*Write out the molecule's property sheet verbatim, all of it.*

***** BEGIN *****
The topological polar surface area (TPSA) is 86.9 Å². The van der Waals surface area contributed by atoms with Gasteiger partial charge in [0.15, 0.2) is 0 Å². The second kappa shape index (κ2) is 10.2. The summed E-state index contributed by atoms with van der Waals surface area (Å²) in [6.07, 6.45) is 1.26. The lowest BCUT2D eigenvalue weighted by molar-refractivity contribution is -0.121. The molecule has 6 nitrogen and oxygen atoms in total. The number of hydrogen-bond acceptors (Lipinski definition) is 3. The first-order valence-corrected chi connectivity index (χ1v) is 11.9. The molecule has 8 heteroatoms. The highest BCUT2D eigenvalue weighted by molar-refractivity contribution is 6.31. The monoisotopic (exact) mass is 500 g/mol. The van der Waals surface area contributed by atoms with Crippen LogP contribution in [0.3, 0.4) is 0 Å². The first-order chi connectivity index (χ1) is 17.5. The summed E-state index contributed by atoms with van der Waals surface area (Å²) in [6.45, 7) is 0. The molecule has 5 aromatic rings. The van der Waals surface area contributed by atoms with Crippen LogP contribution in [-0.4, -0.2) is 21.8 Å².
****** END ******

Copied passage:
The topological polar surface area (TPSA) is 86.9 Å². The van der Waals surface area contributed by atoms with Gasteiger partial charge in [0.15, 0.2) is 0 Å². The second kappa shape index (κ2) is 10.2. The summed E-state index contributed by atoms with van der Waals surface area (Å²) in [6.07, 6.45) is 1.26. The lowest BCUT2D eigenvalue weighted by molar-refractivity contribution is -0.121. The molecule has 6 nitrogen and oxygen atoms in total. The number of hydrogen-bond acceptors (Lipinski definition) is 3. The first-order valence-corrected chi connectivity index (χ1v) is 11.9. The molecule has 8 heteroatoms. The highest BCUT2D eigenvalue weighted by molar-refractivity contribution is 6.31. The monoisotopic (exact) mass is 500 g/mol. The van der Waals surface area contributed by atoms with Crippen LogP contribution in [0.3, 0.4) is 0 Å². The first-order chi connectivity index (χ1) is 17.5. The summed E-state index contributed by atoms with van der Waals surface area (Å²) in [6.45, 7) is 0. The molecule has 5 aromatic rings. The van der Waals surface area contributed by atoms with Crippen LogP contribution in [-0.4, -0.2) is 21.8 Å².